There’s also an added bonus for schools: More advertising space to sell, which Alabama has utilized to display the logos of a local hospital and sports medicine center (for the College Football Playoff, it is using an Alabama-branded look).”
For many years, the consensus was that the human brain couldn’t generate new cells once it reached adulthood. Once you were grown, you entered a state of neural decline. This was a view perhaps most famously expressed by the so-called founder of modern neuroscience, Santiago Ramón y Cajal. After an early interest in plasticity, he became sceptical, writing in 1928, “In adult centres the nerve paths are something fixed, ended, immutable. Everything may die, nothing may be regenerated. It is for the science of the future to change, if possible, this harsh decree.” Cajal’s gloomy prognosis was to rumble through the 20th century.
Although the notion that the adult brain could undergo significant positive changes received sporadic attention, throughout the 20th century, it was generally overlooked, as a young psychologist called Ian Robertson was to discover in 1980. He’d just begun working with people who had had strokes at the Astley Ainslie Hospital in Edinburgh, and found himself puzzled by what he was seeing. “I’d moved into what was a new field for me, neuro-rehabilitation,” he says. At the hospital, he witnessed adults receiving occupational therapy and physiotherapy. Which made him think… if they’d had a stroke, that meant a part of their brain had been destroyed. And if a part of their brain had been destroyed, everyone knew it was gone for ever. So how come these repetitive physical therapies so often helped? It didn’t make sense. “I was trying to get my head around, what was the model?” he says. “What was the theoretical basis for all this activity here?”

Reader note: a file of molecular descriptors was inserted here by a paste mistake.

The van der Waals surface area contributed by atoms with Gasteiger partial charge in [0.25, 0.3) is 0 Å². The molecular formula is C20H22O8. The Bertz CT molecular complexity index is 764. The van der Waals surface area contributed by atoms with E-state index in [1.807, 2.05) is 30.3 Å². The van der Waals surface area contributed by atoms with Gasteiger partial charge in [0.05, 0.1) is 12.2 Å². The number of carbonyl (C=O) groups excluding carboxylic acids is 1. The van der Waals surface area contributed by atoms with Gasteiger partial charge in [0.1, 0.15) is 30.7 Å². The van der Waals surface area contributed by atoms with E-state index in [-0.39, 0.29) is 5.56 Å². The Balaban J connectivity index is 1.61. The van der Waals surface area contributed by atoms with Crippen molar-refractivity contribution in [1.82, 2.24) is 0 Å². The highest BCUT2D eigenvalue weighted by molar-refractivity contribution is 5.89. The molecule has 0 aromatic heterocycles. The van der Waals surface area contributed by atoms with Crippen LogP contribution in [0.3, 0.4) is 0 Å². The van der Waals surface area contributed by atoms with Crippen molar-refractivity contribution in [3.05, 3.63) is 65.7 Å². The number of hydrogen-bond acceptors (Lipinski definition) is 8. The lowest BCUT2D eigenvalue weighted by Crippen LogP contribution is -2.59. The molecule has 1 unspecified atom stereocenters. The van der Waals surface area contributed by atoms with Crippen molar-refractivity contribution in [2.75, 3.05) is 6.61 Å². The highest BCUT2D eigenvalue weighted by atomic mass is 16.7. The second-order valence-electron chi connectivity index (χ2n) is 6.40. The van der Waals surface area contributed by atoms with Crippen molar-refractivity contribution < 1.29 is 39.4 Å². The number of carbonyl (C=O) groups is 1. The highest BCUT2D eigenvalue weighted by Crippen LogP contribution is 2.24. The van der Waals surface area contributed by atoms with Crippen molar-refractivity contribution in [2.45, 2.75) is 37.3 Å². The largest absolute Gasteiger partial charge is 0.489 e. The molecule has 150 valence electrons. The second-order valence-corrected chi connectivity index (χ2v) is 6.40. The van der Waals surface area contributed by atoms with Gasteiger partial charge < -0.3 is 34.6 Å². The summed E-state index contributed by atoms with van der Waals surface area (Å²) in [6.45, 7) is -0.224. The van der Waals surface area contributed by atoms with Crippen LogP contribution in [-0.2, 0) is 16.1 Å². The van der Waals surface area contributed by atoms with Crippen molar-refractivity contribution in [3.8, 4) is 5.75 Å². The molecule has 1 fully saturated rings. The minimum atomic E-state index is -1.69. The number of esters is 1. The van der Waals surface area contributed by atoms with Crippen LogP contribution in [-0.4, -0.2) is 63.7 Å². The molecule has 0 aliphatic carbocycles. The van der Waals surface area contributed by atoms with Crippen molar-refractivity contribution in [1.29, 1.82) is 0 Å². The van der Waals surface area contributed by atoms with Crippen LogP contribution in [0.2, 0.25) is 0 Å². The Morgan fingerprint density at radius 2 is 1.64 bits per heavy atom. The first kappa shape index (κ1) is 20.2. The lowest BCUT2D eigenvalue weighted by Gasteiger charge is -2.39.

The MedCottage, designed by a Blacksburg company with help from Virginia Tech, is essentially a portable hospital room. Virginia state law, which recognized the dwellings a few years ago, classifies them as “temporary family health-care structures.” But many simply know them as “granny pods,” and they have arrived on the market as the nation prepares for a wave of graying baby boomers to retire.